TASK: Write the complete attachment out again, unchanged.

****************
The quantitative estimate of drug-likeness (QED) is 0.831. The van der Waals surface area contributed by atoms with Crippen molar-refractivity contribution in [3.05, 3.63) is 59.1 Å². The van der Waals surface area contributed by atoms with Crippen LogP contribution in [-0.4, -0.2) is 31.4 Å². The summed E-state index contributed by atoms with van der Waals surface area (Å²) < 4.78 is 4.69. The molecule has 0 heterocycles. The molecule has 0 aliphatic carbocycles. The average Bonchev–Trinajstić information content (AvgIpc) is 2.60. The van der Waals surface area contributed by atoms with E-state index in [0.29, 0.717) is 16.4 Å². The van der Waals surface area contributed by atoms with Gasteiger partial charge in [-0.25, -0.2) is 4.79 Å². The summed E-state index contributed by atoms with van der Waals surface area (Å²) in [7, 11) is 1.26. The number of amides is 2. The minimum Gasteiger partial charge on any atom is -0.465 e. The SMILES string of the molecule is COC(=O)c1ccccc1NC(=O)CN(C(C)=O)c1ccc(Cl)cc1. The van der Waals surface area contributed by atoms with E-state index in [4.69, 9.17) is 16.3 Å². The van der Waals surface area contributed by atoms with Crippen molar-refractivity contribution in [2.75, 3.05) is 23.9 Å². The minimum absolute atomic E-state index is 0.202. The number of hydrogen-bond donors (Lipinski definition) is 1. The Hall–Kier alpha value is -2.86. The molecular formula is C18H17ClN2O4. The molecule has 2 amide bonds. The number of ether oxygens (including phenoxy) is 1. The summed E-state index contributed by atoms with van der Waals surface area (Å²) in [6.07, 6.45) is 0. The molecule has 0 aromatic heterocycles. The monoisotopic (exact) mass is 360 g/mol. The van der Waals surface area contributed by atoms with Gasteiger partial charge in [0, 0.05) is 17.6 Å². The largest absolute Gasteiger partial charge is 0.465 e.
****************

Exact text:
The quantitative estimate of drug-likeness (QED) is 0.831. The van der Waals surface area contributed by atoms with Crippen molar-refractivity contribution in [3.05, 3.63) is 59.1 Å². The van der Waals surface area contributed by atoms with Crippen LogP contribution in [-0.4, -0.2) is 31.4 Å². The summed E-state index contributed by atoms with van der Waals surface area (Å²) < 4.78 is 4.69. The molecule has 0 heterocycles. The molecule has 0 aliphatic carbocycles. The average Bonchev–Trinajstić information content (AvgIpc) is 2.60. The van der Waals surface area contributed by atoms with E-state index in [0.29, 0.717) is 16.4 Å². The van der Waals surface area contributed by atoms with Gasteiger partial charge in [-0.25, -0.2) is 4.79 Å². The summed E-state index contributed by atoms with van der Waals surface area (Å²) in [7, 11) is 1.26. The number of amides is 2. The minimum Gasteiger partial charge on any atom is -0.465 e. The SMILES string of the molecule is COC(=O)c1ccccc1NC(=O)CN(C(C)=O)c1ccc(Cl)cc1. The van der Waals surface area contributed by atoms with E-state index in [4.69, 9.17) is 16.3 Å². The van der Waals surface area contributed by atoms with Crippen molar-refractivity contribution in [2.75, 3.05) is 23.9 Å². The minimum absolute atomic E-state index is 0.202. The number of hydrogen-bond donors (Lipinski definition) is 1. The Hall–Kier alpha value is -2.86. The molecular formula is C18H17ClN2O4. The molecule has 2 amide bonds. The number of ether oxygens (including phenoxy) is 1. The summed E-state index contributed by atoms with van der Waals surface area (Å²) in [6.07, 6.45) is 0. The molecule has 0 aromatic heterocycles. The monoisotopic (exact) mass is 360 g/mol. The van der Waals surface area contributed by atoms with Gasteiger partial charge in [0, 0.05) is 17.6 Å². The largest absolute Gasteiger partial charge is 0.465 e.